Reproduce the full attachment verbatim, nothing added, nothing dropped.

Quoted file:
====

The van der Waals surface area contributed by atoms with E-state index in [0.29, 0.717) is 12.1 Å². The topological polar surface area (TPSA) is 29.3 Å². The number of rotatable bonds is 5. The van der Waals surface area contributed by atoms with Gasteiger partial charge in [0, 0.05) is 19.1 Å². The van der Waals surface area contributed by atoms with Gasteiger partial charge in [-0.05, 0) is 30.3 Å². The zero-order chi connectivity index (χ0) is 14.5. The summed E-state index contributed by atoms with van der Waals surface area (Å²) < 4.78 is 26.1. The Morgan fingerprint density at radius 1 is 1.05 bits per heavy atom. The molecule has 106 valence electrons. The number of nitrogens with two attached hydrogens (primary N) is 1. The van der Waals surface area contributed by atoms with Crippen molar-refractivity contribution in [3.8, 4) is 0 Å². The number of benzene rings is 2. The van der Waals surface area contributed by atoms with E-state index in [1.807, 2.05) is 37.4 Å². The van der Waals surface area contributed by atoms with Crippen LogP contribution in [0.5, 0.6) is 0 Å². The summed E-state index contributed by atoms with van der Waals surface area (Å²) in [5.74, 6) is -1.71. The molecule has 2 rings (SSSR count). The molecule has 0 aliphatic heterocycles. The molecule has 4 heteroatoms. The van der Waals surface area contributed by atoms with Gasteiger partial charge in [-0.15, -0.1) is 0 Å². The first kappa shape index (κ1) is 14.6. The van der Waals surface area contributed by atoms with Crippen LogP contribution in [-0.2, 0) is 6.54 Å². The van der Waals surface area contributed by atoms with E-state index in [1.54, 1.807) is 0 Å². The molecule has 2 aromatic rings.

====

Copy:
The van der Waals surface area contributed by atoms with E-state index in [0.29, 0.717) is 12.1 Å². The topological polar surface area (TPSA) is 29.3 Å². The number of rotatable bonds is 5. The van der Waals surface area contributed by atoms with Gasteiger partial charge in [0, 0.05) is 19.1 Å². The van der Waals surface area contributed by atoms with Gasteiger partial charge in [-0.05, 0) is 30.3 Å². The zero-order chi connectivity index (χ0) is 14.5. The summed E-state index contributed by atoms with van der Waals surface area (Å²) < 4.78 is 26.1. The Morgan fingerprint density at radius 1 is 1.05 bits per heavy atom. The molecule has 106 valence electrons. The number of nitrogens with two attached hydrogens (primary N) is 1. The van der Waals surface area contributed by atoms with Crippen molar-refractivity contribution in [3.8, 4) is 0 Å². The number of benzene rings is 2. The van der Waals surface area contributed by atoms with E-state index in [1.807, 2.05) is 37.4 Å². The van der Waals surface area contributed by atoms with Crippen LogP contribution in [0.5, 0.6) is 0 Å². The summed E-state index contributed by atoms with van der Waals surface area (Å²) in [5.74, 6) is -1.71. The molecule has 2 rings (SSSR count). The molecule has 0 aliphatic heterocycles. The molecule has 4 heteroatoms. The van der Waals surface area contributed by atoms with Gasteiger partial charge in [-0.15, -0.1) is 0 Å². The first kappa shape index (κ1) is 14.6. The van der Waals surface area contributed by atoms with Crippen LogP contribution in [-0.2, 0) is 6.54 Å². The van der Waals surface area contributed by atoms with E-state index in [1.54, 1.807) is 0 Å². The molecule has 2 aromatic rings.